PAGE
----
12. The basic issue in the present case is whether the value of the shares acquired originally or by purchase has to be modified by reference to the bonus shares immediately on their receipt by the assessee even though the bonus shares have not been sold and are in the stock of the assessee or whether such modification should be done at the stage at which the bonus shares themselves are sold. This issue did not arise directly in the case of Dalmia Investment Co. Ltd. : [1964]52ITR567(SC) . It did not arise in the case of Emerald & Co. : [1959]36ITR257(SC) also, but their Lordships did lay down a proposition that the capital gain could be worked out without taking into account the bonus shares since the bonus shares themselves had not been sold. The case of the assessee is definitely closer to the case of Emerald and Co. : [1959]36ITR257(SC) , than to Dalmia Investment Co. Ltd. : [1964]52ITR567(SC) . If the real issue is neither covered by Emerald & Co. : [1959]36ITR257(SC) , nor by Dalmia Investment Co. : [1964]52ITR567(SC) , then it is a highly debatable issue which would not fall within the ambit of Section 154. As we have said, at the time the original assessment was made, the Income-tax Officer had before him both these decisions and full facts. The assessee and also the Income-tax Officer both followed the decision in Emerald & Co. : [1959]36ITR257(SC) . By applying the other decision, the successor-Income-tax Officer merely sought to revise or review the earlier order which Section 154 does not contemplate.

4. The Appellate Tribunal held that the Appellate Assistant Commissioner was right in his view that no mistake apparent on the face of the record had arisen in the case which could be rectified under Section 154 of the Act. The Commissioner of Income-tax filed applications under Section 256(1) of the Act before the Appellate Tribunal. The Appellate Tribunal by its order dated February 19, 1979, rejected the applications filed by the Commissioner of Income-tax whereby observing that no referable question of law arose out of the order passed in respect of the assessment years 1967-68 and 1968-69. It has also been stated in its order rejecting the applications under Section 256(1) of the Act that the issue involved was highly debatable and that the successor-Income-tax Officer purporting to act under Section 154, in fact, sought to review or revise the order of the predecessor-Income-tax Officer which is not covered by Section 154 of the Act. Hence, the Commissioner of Income-tax has filed these two applications under Section 256(2) of the Act.

5. We have heard Mr. J.P. Joshi, learned counsel for the Revenue, and Mr. B.R. Arora for the assessee.

6. The only question that arises in these applications is whether the Appellate Tribunal was right in refusing to state the case and refer the two questions of law suggested by the Commissioner of Income-tax in his application under Section 256(1) of the Act which have been reproduced in para. 9 of the application under Section 256(2) of the Act and as questions of law arise out of its order dated February 19, 1979, its decision, rejecting the applications under Section 256(1) of the Income-tax Act is incorrect.

7. The Income-tax Officer in the order, annexure 1, has computed the capital gains taking the value of the shares at the time of their purchase and accepted the mode of calculation of the capital gains as worked out by the assessee. It is not in dispute that this was done in accordance with the principles laid down by their Lordships of the Supreme Court in Emerald & Co.'s case : [1959]36ITR257(SC) . It may be recalled that, according to the successor-Income-tax Officer, the basis adopted for computation of the capital gains was wrong inasmuch as the law laid down by the Supreme Court in Dalmia Investment Co.'s case : [1964]52ITR567(SC) was not taken note of which is applicable.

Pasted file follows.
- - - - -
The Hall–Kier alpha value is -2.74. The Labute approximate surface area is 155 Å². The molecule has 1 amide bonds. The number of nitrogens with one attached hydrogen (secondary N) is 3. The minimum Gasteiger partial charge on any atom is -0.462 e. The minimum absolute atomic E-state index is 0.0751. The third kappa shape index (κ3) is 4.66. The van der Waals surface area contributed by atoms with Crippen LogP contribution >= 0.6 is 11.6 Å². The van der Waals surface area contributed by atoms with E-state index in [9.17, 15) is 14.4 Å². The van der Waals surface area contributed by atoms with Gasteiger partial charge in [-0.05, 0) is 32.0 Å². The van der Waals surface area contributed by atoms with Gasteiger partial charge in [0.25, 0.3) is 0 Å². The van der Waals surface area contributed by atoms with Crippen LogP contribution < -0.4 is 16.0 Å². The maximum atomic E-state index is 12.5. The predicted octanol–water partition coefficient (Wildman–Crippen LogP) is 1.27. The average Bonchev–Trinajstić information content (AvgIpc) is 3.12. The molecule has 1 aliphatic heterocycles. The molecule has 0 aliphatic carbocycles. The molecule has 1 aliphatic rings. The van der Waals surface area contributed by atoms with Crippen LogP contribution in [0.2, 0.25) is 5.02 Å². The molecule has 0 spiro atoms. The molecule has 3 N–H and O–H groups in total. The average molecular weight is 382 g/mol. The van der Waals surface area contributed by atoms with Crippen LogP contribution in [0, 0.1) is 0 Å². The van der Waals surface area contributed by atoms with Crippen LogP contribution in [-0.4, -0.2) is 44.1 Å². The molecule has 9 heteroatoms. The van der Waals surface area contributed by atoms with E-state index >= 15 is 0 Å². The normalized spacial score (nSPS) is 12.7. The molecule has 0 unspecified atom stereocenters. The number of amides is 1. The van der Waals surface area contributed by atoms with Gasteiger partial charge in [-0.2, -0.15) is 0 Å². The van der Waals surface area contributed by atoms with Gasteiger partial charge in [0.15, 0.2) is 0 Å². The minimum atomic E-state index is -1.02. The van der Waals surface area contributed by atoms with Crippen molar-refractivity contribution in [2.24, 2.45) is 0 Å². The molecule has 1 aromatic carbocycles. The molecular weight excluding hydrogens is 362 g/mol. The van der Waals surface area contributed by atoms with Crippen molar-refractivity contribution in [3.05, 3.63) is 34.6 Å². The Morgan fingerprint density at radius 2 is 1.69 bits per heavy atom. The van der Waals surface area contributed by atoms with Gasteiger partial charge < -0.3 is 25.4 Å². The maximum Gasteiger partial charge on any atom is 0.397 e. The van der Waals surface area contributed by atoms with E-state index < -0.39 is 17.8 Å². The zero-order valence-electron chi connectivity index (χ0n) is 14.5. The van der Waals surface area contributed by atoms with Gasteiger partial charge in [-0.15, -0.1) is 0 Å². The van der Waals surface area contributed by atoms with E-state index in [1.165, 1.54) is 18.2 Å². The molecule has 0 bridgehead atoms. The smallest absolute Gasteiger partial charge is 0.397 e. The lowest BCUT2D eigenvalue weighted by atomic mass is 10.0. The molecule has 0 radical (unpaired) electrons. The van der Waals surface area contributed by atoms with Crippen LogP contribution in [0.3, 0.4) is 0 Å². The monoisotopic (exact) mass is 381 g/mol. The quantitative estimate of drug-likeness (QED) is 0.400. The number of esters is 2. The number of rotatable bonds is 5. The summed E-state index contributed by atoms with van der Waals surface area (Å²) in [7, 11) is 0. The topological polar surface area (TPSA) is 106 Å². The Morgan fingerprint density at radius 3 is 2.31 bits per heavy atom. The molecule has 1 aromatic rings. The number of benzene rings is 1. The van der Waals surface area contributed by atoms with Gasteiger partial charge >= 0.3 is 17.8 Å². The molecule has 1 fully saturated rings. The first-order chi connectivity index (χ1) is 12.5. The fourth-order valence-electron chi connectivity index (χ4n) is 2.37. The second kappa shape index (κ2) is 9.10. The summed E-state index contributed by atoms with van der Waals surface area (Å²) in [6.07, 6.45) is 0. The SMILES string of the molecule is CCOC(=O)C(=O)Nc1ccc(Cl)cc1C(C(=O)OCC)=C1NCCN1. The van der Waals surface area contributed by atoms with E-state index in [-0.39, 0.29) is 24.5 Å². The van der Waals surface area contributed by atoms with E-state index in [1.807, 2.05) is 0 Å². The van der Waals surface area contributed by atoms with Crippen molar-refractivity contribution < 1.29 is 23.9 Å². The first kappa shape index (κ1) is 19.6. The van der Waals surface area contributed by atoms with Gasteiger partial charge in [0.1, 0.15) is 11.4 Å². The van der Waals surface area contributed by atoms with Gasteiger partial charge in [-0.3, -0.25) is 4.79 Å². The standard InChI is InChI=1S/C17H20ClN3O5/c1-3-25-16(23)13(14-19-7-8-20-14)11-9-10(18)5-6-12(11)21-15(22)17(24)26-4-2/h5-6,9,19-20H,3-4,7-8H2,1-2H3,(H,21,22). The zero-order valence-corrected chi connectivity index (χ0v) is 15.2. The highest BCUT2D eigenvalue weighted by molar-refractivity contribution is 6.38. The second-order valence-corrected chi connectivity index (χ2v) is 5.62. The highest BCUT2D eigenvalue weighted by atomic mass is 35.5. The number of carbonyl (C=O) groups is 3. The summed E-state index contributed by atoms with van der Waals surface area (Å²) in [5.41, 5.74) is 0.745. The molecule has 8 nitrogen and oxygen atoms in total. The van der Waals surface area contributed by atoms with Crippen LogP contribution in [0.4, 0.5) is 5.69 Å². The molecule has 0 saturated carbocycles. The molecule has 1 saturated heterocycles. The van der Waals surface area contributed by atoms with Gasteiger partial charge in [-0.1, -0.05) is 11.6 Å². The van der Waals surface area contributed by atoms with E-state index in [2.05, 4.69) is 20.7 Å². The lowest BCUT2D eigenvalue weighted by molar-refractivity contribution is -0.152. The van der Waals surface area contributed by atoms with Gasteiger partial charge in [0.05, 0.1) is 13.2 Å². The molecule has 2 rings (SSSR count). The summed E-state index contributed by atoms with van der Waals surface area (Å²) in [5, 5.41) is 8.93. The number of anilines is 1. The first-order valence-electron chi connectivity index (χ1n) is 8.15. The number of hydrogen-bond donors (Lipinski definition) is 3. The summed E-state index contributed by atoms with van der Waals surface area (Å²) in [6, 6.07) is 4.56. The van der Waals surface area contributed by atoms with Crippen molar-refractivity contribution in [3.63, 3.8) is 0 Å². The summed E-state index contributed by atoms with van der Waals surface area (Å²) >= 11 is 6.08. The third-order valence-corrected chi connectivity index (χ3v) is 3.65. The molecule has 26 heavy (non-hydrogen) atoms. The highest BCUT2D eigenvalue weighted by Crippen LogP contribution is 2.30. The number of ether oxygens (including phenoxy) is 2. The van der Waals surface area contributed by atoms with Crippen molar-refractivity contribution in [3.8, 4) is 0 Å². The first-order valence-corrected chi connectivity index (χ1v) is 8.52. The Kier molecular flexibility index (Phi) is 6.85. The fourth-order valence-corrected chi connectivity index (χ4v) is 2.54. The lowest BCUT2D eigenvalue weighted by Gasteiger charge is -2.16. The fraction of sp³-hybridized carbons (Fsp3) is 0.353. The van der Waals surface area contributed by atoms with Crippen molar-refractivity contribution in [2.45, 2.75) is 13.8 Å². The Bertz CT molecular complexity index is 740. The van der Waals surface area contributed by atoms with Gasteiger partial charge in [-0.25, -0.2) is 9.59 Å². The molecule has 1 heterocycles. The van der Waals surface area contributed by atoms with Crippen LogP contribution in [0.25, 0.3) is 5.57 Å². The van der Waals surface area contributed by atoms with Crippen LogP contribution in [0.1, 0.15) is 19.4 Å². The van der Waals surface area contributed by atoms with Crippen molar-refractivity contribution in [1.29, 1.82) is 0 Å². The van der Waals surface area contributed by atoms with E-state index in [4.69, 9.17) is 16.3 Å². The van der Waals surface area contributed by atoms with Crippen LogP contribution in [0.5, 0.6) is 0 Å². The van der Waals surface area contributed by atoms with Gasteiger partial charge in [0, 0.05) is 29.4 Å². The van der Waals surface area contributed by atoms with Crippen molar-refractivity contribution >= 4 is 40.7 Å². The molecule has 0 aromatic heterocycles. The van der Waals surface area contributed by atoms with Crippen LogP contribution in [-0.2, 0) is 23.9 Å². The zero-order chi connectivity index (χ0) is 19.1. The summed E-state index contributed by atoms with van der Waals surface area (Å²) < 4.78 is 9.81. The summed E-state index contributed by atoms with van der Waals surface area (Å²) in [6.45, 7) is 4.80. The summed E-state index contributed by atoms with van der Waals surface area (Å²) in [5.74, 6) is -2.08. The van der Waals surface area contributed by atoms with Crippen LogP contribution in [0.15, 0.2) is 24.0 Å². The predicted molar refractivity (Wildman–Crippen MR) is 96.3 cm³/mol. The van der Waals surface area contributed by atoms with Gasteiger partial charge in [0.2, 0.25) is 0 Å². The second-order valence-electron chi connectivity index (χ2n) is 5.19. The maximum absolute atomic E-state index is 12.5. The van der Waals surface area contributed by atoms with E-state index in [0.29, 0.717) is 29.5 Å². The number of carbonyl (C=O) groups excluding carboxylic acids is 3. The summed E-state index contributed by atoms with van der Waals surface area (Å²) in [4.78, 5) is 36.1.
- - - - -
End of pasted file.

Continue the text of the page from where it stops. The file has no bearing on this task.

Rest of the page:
8. The basic question is whether the rectifications made by the successor-Income-tax Officer in the two assessment orders in respect of the assessment years 1967-68 and 1968-69 could be done under Section 154 of the Act. Section 154 of the Act reads as under :

'154. Rectification of mistake.--(1) With a view to rectifying any mistake apparent from the record--

(a) the Income-tax Officer may amend any order of assessment or of refund or any other order passed by him ;

(b) the Appellate Assistant Commissioner may amend any order passed by him under Section 250 or Section 271;

(bb) the Inspecting Assistant Commissioner may amend an)' order passed by him in any proceeding under Sub-section (2) of Section 274;

(c) the Commissioner may amend any order passed by him in revision under Section 263 or Section 264.'

9. The scope of Section 154 was examined in T.S. Balaram, ITO v. Volkart Brothers : [1971]82ITR50(SC) . The following illuminating observations were made by Hegde J. (headnotc):

'A mistake apparent on the record must be an obvious and patent mistake and not something which can be established by a long drawn process of reasoning on points on which there may be conceivably two opinions. A decision on a debatable point of law is not a mistake apparent from the record.'

10. There are a catena of crises of the High Courts of the country that in order to attract the application of Section 154 of the Act, it must be a case of mistake and that that mistake must be apparent on the record. In the case on hand, the Appellate Assistant Commissioner with whom the Appellate Tribunal had agreed, has stated that the case of the assessee is governed by Emerald & Co.'s case : [1959]36ITR257(SC) , whereas the successor-Income-tax Officer has rectified the so-called mistake in the computation of capital gains on the basis of the principles laid down in Dalmia Investment Co.'s case : [1964]52ITR567(SC) .

11. In the circumstances, it is difficult to hold that there was an obvious and patent mistake committed by the Income-tax officer who passed the original assessment orders of the assessee in respect of the assessment years 1967-68 and 1968-69 when he applied the law laid down in Emerald & Co.'s : [1959]36ITR257(SC) , so as to warrant rectification of those assessment orders in exercise of the powers under Section 154 of the Act. There is justification for the observations made by the Appellate Tribunal that the successor-Income-tax Officer merely sought to review or revise the order passed by the predecessor-Income-tax Officer which is not covered by Section 154 of the Act.

12. In our opinion, no substantial question of law arises out of the order of the Appellate Tribunal dated April 27, 1978. The Appellate Tribunal was right in rejecting the Applications under Section 256(1) of the Act. We, therefore, decline to direct the appellate Tribunal to state the case and refer the questions of law stated by the Commissioner of Income-tax in para 9 of the application under Section 256(2) of the Act.

13. The applications under Section 256(2) of the Act are dismissed. In the facts and circumstances of the case, we make no order as to costs.


Save Judgments// Add Notes // Store Search Result sets // Organizer Client Files //